Listen to the episode here
Released August 1, 2018
This episode features a very special guest, Maureen Wilson of The Speech Bubble SLP. Maureen is a speech-language pathologist with a passion for creating functional materials and empowering other professionals through her blog. She is the ultimate SLP role model and strives to remind SLPs why they fell in love with this field in the first place, or better yet, why they should never outgrow bubbles.
We seriously had the best time speaking with Maureen, or Mo for short! Her energy is contagious and we look forward to speaking with her again! Below are some of the excerpts from our conversation. Note: Some of the transcript was altered to make it easier to read.
What goes in to running a successful blog?
Oh my gosh, a lot of it's been such a learning process for me. But along the way, I'm like, you have to have dedication to it. And consistency. If you want to produce things that are actually going to help people and that can be a source they can rely on. They need to know that your content is going to be there for them. And it's going to be there in a consistent way. So making posts and sharing on a consistent basis, but having that heart behind it, it's one thing to just type in some words and click Post and publish. But if you aren't invested in what you're saying, and you don't have that heart behind what you're saying, I don't think it's going to resonate that much with people reading it. They want to know that you are sharing it, because you've been there and you understand and you want to help. So I think you have to be consistent, but you have to have that heart in what you're sharing about.
Why did you create the Who curriculum and what was the process of creation like?
It's been this little, you know, baby of mine for the past few months. And I'm just so happy to hear the feedback from it from everyone. It kind of started how all of my resources start. And that's like, I need something for my kids. That's where any of us kind of start from really. But I was working with some of my students in a more self contained setting. And the resources I had weren't enough. And I'm working on who questions in there, and they're putting the right person with the right occupation. And I'm like, Yes, they're getting it. This is awesome. Then we read three sentences of a little story, and they cannot answer the question. And there's even a nice picture and everything! And I'm like, Where did I go wrong?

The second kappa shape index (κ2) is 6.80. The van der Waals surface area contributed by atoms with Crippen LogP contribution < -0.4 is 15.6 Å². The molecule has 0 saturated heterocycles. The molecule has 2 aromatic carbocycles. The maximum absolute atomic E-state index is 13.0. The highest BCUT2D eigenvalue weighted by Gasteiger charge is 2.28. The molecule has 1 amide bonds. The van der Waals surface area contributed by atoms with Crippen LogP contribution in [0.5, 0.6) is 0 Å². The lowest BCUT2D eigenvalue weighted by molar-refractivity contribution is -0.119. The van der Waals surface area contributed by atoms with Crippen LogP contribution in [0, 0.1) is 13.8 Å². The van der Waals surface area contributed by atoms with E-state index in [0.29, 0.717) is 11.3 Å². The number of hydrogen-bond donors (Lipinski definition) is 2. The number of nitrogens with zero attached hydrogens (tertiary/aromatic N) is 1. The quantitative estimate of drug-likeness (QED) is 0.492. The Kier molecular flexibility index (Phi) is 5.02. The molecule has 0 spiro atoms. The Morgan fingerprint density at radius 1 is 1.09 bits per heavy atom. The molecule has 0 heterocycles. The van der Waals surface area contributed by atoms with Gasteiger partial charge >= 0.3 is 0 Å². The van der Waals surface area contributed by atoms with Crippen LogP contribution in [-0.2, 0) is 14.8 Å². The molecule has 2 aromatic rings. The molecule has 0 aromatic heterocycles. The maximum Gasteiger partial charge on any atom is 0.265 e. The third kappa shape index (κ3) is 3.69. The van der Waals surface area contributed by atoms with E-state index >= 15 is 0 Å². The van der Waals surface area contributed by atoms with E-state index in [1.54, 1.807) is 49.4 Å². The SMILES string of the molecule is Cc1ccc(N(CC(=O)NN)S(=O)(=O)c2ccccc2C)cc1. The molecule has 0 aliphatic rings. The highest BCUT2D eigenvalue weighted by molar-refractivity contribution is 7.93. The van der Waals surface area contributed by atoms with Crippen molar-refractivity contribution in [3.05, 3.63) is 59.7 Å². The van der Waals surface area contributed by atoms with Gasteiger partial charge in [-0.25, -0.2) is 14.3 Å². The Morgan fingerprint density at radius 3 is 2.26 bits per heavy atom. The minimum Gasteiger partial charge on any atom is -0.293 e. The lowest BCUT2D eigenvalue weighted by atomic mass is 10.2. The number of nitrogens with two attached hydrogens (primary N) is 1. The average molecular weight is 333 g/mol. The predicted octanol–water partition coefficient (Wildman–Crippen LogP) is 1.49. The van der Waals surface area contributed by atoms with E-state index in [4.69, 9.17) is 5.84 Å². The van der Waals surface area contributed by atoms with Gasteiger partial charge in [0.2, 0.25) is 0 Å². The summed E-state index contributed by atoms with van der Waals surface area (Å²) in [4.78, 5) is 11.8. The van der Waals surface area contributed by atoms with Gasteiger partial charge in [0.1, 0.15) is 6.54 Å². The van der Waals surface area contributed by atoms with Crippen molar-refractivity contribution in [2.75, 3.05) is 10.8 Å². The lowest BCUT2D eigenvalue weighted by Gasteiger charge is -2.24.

So I was sitting and pondering, and just like beating my head against the wall, about what I missed. And when I kind of scaffold it back to it. I'm just like, well, maybe they don't understand the question word enough. Maybe I didn't spend enough time on it. And when I started to break down all the things I would need to do to just explain that I realized this is a huge part that I've been missing.
So I went digging into research, I think my husband thought I lost it! I had probably 10 articles printed out and highlighted all in our spare bedroom that I kind of claimed as my office. And he knows to just kind of walk tiptoe around it. But everything that I was reading was kind of pointing towards scaffolding about making sure they're understanding the question part and how to do that. So I started looking around, because if something's already out there, I'm not going to invest two hours to create it. But there was nothing there. So I was like, all right, time to buckle down and get this made. And I did the Who one. Then I did the What curriculum and Where curriculum. When and Why are kind of in the process and should be done before the end of the year.
We often see you collaborate with other SLPs, like the gals from Speech Retreat. What is the secret to successful collaboration?
I think when you collaborate with other professionals, you need to, just be open about the questions you have, and be open about sharing what you know. A lot of times, I think collaboration can kind of break down when people are not forthcoming with everything, because you're either withholding information that could help or you're withholding questions that you have. And then you're going to leave without your answers. What I've been super fortunate to find through this whole kind of blogging experience and journey has been a group of phenomenal, positive, competent, strong SLPs that we can just kind of collaborate with and chat with and be open about questions and open about giving answers and information.
What has the process looked like from starting Speech Retreat to where it is now?
Oh my gosh! It was probably started a bit of more organized chaos and is now just organized, but we had just been chatting over time, myself and then Hallie from Speech Time Fun and Natalie Snyders and Felice Clark from The Dabbling Speechie. We had just kind of been chatting because we go to our state conventions and ASHA and we're like, yes, the sessions are nice, but like, very rarely do I attend one where I can go back to work on Monday and put in to practice what I learned. We were like, man, wouldn't that be nice? We should just do it! And we all happened to be attending the TPT conference in Anaheim that summer, and were like, let's see if the hotel has space and it turned out that they did the day after the convention. And it was a lot of Google Hangouts and chatting back and forth and collaborating.
Two Truths And a Lie Game:
I was born a redhead. I am allergic to beer. And I was a figure skater for eight years.
Which one do you think is the lie? You'll have to listen to the episode to discover the answer!